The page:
Local history of the Geographe region is showcased on 289sqm ImagInk Digital Printing over four unique facades of the new Busselton Civic and Administration Centre. Prominently situated on the Vasse River, the modern design focuses on energy efficiency incorporating InsulCool Double Glazing and innovative use of materials reflecting the new identity of the city.
BGC undertook the construction, with Jones Coulter Young and MCG Architects appointed to lead the design. One of the key aims was to create an innovative facility based around energy saving principles. Cooling Brothers supplied InsulCool Double Glazed Units in Energytech Green for the ImagInk printed façade glass, which not only played an integral role in achieving the buildings energy requirements, but was an ideal way to convey the story of the city. Cooling Brothers was approached by MCG Architects to assist in depicting four images with important links to the rich history of the region. Meredith Dixon from the City of Busselton describes :
“The four images are feature artworks in their own right. The images include a photo taken of the Cape Naturaliste Lighthouse and the original Busselton Train Station. Both these images were taken well over a hundred years ago. A third image, that of the Busselton Jetty, is a reproduction of one of the earliest known photographs of the jetty. The fourth photo which was taken in the 1960s was sourced from a community member. It depicts young surfies driving up Yallingup Hill with boards in the back of their car.
Inside the building, many images of local landscapes have been reproduced on office walls and doors. Perhaps most stunning is the Christian Fletcher photograph of the iconic Busselton Jetty which has been reproduced as a feature wall at the City’s customer service centre. This image is a magnificent entry statement for visitors to the building.”
Initially the team at Cooling Brothers was uncertain how successfully the low quality historical images would translate to the large facades, the biggest being over 170sqm. One of the images supplied was only available at 7dpi when re-sampled to full size! However, with a long viewing distance it was possible to place a clear dot pattern through the images allowing light to pass through the glass for the occupants, and still retain clarity of the images at street level.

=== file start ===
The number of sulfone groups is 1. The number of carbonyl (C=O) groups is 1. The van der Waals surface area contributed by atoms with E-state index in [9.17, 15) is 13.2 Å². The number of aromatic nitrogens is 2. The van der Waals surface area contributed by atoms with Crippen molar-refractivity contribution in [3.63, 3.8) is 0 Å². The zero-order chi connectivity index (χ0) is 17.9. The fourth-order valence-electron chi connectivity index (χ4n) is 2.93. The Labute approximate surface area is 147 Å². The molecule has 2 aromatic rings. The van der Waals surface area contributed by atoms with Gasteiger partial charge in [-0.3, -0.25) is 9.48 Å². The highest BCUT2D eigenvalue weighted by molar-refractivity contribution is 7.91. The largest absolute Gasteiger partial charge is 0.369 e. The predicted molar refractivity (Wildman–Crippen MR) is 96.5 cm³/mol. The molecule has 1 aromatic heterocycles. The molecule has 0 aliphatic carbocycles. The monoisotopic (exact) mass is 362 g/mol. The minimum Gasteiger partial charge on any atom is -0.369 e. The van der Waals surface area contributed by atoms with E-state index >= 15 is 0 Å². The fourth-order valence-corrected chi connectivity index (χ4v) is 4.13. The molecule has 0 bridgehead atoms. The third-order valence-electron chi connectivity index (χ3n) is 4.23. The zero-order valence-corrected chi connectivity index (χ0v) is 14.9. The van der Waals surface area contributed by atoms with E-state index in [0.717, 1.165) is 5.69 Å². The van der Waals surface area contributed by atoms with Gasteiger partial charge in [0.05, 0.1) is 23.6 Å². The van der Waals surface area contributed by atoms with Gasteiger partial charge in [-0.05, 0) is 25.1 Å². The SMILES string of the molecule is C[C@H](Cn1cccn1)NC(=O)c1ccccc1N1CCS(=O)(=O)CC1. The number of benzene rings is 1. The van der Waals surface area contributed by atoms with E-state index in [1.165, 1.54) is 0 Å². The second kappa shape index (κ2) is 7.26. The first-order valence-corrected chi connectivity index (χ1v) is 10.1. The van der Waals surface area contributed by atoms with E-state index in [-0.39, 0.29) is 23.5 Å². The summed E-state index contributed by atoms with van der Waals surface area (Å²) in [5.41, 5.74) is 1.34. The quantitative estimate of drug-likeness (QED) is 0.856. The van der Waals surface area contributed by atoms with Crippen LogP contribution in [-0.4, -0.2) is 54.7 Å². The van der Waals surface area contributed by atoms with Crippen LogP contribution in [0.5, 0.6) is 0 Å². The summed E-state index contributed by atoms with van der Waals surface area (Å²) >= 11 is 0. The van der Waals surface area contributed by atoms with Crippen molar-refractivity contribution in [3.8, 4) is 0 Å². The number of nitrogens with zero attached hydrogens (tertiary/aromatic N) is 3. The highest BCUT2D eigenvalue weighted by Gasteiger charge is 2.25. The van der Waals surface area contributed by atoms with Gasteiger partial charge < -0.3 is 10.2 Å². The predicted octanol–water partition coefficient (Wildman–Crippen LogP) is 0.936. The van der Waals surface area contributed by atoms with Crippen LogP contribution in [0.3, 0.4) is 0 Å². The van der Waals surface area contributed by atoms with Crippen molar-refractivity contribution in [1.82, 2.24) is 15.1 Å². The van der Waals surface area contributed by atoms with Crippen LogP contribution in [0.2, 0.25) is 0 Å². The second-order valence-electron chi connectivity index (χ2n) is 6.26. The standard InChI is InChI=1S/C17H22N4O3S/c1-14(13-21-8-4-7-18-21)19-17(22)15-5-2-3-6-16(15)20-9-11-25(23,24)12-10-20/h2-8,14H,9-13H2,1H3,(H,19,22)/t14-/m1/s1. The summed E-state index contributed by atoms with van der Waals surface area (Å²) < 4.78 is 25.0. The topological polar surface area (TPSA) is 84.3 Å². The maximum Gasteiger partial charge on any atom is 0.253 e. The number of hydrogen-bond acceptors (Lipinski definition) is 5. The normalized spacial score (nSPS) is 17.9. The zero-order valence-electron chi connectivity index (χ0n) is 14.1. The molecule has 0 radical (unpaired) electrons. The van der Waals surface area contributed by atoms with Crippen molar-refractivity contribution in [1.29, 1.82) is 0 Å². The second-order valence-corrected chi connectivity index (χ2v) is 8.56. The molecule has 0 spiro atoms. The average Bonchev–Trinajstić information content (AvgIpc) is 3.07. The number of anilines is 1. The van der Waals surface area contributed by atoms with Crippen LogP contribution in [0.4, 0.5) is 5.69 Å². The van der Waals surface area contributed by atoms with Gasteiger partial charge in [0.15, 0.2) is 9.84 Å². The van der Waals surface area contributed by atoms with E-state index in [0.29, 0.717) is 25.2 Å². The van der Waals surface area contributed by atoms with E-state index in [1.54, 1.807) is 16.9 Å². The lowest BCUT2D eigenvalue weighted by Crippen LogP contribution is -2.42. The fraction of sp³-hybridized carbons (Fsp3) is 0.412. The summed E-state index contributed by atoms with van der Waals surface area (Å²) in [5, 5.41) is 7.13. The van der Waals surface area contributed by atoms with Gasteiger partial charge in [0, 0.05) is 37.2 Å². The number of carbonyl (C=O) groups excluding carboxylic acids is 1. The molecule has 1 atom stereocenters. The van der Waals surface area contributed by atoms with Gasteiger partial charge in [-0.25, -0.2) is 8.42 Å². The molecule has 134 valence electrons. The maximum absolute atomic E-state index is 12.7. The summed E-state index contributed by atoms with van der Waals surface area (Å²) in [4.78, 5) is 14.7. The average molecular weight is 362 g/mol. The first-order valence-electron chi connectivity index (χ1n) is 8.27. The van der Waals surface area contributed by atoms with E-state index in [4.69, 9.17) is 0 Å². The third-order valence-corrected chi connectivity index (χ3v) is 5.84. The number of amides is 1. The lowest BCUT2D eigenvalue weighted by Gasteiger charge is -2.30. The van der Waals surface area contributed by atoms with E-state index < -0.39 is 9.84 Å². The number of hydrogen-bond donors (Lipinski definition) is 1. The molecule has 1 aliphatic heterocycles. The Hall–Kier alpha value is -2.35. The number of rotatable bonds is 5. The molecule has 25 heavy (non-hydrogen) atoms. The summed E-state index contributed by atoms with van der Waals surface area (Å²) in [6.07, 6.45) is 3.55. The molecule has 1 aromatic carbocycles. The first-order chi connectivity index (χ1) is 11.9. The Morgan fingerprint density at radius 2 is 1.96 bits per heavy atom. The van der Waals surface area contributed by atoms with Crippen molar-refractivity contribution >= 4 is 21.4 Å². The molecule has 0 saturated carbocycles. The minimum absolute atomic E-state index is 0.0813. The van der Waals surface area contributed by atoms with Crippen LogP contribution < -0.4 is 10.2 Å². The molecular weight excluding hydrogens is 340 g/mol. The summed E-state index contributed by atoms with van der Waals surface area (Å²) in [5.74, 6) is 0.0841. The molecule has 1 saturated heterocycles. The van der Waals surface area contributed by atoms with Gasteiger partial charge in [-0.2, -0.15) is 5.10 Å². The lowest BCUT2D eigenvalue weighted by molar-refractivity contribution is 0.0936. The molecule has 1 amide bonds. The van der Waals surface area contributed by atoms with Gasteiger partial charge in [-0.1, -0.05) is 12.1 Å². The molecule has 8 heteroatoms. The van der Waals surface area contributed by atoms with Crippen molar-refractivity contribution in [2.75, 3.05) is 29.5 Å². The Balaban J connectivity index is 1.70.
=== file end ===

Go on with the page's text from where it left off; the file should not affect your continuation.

Considerable testing was required as each image varied in quality and resolution. A consistent effect had to be maintained for the various locations of printing. Additionally, the grainy aged backgrounds proved challenging and required extensive editing by Cooling Brothers so as to not cover all the glass in scattered areas of print. After MCG tested cropped, scaled and spliced artwork on paper to their office windows, a large full scale prototype was taken to site to ensure the effect was successful from the outside and adequate light was allowed to pass through the dot effect for the internals.
Lloyd Pringle, Senior Architect at MCG describes that a film was initially considered to showcase the imagery, however ImagInk became the ideal solution due to the durabilty of the ceramic inks with a 25 year warranty, and the shading factor provided to the internal spaces. As the double glazing was critical to achieve energy efficiency requirements, a film would also not be easily replaced if applied to the internal face of the DGU and also not bold enough to be seen from the street. The green tint was a colour preference by the client, matching the coastal waters of the region and also contributing to better building envelope performance.